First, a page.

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National Restaurant Association - Economists: $10.10 minimum wage won't solve poverty

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Economists: $10.10 minimum wage won't solve poverty

More than 500 economists, including three Nobel laureates, many noted scholars and several former White House officials, have signed an open letter warning policymakers that a mandatory minimum wage increase will not reduce poverty in America.

The letter was sent today to coincide with the Senate Health, Education, Labor and Pensions (HELP) Committee’s hearing on a proposal by Sen. Tom Harkin (D-Iowa) to raise the minimum wage to $10.10 over three years.

While many policymakers point to a minimum raise increase as a “silver bullet” to end poverty, only a combination of solutions can effectively address the issue, the economists wrote.

“As economists, we understand the fragile nature of this recovery and the dire financial realities of the nearly 50 million Americans living in poverty,” the economists wrote. “To alleviate these burdens for families and improve our local, regional and national economies, we need a mix of solutions that encourage employment, business creation, and boost earnings rather than across-the-board mandates that raise the cost of labor.”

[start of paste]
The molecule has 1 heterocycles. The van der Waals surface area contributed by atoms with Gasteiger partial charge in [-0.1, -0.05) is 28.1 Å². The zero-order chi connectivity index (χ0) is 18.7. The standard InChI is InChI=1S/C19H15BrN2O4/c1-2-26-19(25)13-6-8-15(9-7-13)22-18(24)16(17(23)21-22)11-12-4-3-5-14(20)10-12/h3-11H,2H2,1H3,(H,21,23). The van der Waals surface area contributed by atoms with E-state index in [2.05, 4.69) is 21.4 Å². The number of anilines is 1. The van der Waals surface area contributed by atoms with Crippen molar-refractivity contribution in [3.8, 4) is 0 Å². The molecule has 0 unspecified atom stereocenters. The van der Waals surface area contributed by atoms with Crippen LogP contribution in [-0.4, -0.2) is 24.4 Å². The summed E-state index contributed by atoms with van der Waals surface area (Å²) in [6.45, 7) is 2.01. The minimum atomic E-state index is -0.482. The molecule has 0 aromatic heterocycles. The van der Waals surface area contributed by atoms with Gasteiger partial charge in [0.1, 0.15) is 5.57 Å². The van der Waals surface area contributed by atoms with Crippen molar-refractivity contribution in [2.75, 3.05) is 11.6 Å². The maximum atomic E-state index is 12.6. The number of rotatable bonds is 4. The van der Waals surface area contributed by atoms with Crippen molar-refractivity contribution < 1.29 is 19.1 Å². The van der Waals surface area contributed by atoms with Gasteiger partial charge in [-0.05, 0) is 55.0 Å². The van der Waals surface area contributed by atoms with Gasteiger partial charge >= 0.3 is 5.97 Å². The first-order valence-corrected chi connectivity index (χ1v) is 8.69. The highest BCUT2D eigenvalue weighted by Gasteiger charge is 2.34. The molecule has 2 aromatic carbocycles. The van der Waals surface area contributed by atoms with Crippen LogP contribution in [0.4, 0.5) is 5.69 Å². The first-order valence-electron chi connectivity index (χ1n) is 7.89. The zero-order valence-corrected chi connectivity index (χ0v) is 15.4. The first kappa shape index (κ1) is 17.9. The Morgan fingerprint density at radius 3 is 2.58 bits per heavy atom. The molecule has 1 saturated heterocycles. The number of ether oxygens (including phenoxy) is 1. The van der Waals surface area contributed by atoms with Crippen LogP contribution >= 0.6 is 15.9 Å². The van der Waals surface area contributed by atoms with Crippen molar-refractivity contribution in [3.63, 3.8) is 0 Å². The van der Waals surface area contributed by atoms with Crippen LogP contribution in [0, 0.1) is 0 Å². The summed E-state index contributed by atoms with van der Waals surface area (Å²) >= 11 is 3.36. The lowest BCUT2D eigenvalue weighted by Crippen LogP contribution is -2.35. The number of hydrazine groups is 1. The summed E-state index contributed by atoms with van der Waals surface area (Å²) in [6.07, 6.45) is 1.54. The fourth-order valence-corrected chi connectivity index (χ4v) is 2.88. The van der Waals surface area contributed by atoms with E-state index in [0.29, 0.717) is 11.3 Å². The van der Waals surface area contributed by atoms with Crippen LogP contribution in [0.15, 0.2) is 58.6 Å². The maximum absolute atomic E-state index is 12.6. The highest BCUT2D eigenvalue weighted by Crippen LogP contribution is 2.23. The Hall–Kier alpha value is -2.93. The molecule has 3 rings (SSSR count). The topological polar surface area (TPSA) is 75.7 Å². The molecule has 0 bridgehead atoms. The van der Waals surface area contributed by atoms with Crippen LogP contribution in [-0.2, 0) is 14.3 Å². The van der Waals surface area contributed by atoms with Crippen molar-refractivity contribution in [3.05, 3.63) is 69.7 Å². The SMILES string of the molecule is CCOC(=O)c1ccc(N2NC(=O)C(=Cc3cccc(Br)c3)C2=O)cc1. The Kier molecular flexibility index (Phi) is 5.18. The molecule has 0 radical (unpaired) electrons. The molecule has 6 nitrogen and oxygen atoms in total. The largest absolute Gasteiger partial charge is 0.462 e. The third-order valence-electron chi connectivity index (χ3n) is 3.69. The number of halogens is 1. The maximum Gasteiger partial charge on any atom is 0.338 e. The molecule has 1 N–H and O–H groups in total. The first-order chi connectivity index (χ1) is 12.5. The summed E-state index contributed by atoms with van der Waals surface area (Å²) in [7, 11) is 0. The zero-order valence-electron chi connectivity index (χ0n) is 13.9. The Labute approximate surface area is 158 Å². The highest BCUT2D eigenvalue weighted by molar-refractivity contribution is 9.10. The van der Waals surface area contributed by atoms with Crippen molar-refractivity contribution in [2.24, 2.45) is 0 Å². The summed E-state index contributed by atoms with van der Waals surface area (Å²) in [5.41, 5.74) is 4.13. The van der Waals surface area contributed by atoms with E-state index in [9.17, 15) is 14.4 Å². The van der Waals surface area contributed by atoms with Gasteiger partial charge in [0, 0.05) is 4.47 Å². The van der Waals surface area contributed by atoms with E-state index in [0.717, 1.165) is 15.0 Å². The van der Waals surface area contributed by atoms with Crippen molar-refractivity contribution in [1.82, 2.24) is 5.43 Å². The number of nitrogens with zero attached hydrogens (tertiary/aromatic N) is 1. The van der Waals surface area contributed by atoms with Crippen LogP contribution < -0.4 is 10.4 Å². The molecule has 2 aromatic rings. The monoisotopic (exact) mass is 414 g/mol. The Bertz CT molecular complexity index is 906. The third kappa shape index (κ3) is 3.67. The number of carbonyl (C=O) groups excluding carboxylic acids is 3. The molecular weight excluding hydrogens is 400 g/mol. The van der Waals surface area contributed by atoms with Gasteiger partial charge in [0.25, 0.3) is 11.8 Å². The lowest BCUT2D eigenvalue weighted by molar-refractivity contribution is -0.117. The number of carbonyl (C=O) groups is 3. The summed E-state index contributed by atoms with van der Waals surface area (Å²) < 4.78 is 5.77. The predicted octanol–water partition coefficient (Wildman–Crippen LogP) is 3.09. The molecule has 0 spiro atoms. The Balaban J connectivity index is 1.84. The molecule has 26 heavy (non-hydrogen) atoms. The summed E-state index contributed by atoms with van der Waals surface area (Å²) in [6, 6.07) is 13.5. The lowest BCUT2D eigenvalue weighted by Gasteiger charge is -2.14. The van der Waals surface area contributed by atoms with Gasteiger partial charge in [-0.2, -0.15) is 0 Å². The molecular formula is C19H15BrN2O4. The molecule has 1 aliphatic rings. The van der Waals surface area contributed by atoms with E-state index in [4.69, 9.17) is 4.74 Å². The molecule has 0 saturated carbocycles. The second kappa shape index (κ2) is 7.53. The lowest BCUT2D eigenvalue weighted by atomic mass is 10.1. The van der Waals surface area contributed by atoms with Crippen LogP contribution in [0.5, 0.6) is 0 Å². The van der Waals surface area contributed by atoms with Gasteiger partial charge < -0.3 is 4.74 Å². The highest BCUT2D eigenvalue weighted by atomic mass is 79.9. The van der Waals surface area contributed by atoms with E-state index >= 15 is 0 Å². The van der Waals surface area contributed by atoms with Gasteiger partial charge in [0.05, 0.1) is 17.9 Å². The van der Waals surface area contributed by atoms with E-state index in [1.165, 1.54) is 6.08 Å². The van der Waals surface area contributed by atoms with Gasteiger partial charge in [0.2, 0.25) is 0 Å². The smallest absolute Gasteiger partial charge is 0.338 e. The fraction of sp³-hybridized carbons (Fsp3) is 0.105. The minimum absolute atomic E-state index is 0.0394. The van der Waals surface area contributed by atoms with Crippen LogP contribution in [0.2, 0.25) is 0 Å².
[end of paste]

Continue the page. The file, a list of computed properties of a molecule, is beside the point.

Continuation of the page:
A mandatory wage increase would hit business owners, many of whom operate on narrow profit margins, with additional costs that likely will force them to cut costs or increase prices, the economists wrote. That could mean fewer jobs, as was noted in a recent study on wage increases by the nonpartisan Congressional Budget Office (CBO).

“The Congressional Budget Office’s most recent report underscores the damage that a federal minimum wage increase would have,” the economists stated in their letter. “According to CBO, raising the federal minimum wage to $10.10 per hour would cost the economy 500,000 jobs by 2016. Many of these jobs are held by entry-level workers with limited experience or vocational skills, the very employees meant to be helped.”

Signers of the letter included Nobel Laureates Vernon Smith, Edward Prescott and Eugene Fama, Diana Furchgott-Roth, Manhattan Institute senior fellow and former chief economist for the U.S. Department of Labor, Doug Holtz-Eakin, American Action Forum president and former director of the Congressional Budget Office, Glenn Hubbard, dean of the Columbia University Graduate School of Business and former chair of the White House Council of Economic Advisers, and Greg Mankiw, professor of economics at Harvard University and former chair of the White House Council of Economic Advisers.

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